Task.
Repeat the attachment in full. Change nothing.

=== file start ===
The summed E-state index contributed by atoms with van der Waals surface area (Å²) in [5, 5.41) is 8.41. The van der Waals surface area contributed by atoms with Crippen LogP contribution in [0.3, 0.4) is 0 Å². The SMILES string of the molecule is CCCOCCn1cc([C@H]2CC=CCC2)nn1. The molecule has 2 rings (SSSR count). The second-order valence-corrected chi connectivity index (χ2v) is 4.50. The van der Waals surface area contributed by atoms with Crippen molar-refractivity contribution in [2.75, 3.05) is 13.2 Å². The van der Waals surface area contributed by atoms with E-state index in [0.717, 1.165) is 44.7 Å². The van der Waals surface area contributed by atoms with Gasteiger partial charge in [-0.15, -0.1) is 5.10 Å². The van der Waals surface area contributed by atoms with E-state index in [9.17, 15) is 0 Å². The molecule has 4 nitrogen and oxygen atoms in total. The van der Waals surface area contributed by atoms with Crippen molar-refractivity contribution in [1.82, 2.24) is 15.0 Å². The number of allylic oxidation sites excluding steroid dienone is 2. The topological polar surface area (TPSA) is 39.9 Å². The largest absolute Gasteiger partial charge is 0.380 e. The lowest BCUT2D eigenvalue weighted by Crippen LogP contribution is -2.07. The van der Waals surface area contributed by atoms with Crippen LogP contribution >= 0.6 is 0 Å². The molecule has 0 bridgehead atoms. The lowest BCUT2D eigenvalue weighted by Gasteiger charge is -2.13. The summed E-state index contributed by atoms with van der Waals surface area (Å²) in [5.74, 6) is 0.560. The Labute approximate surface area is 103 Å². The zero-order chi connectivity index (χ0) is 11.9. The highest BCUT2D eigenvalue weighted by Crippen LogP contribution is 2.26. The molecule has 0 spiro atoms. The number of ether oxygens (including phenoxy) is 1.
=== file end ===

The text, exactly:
The summed E-state index contributed by atoms with van der Waals surface area (Å²) in [5, 5.41) is 8.41. The van der Waals surface area contributed by atoms with Crippen LogP contribution in [0.3, 0.4) is 0 Å². The SMILES string of the molecule is CCCOCCn1cc([C@H]2CC=CCC2)nn1. The molecule has 2 rings (SSSR count). The second-order valence-corrected chi connectivity index (χ2v) is 4.50. The van der Waals surface area contributed by atoms with Crippen molar-refractivity contribution in [2.75, 3.05) is 13.2 Å². The van der Waals surface area contributed by atoms with E-state index in [0.717, 1.165) is 44.7 Å². The van der Waals surface area contributed by atoms with Gasteiger partial charge in [-0.15, -0.1) is 5.10 Å². The van der Waals surface area contributed by atoms with E-state index in [9.17, 15) is 0 Å². The molecule has 4 nitrogen and oxygen atoms in total. The van der Waals surface area contributed by atoms with Crippen molar-refractivity contribution in [1.82, 2.24) is 15.0 Å². The number of allylic oxidation sites excluding steroid dienone is 2. The topological polar surface area (TPSA) is 39.9 Å². The largest absolute Gasteiger partial charge is 0.380 e. The lowest BCUT2D eigenvalue weighted by Crippen LogP contribution is -2.07. The van der Waals surface area contributed by atoms with Crippen LogP contribution >= 0.6 is 0 Å². The molecule has 0 bridgehead atoms. The lowest BCUT2D eigenvalue weighted by Gasteiger charge is -2.13. The summed E-state index contributed by atoms with van der Waals surface area (Å²) in [5.74, 6) is 0.560. The Labute approximate surface area is 103 Å². The zero-order chi connectivity index (χ0) is 11.9. The highest BCUT2D eigenvalue weighted by Crippen LogP contribution is 2.26. The molecule has 0 spiro atoms. The number of ether oxygens (including phenoxy) is 1.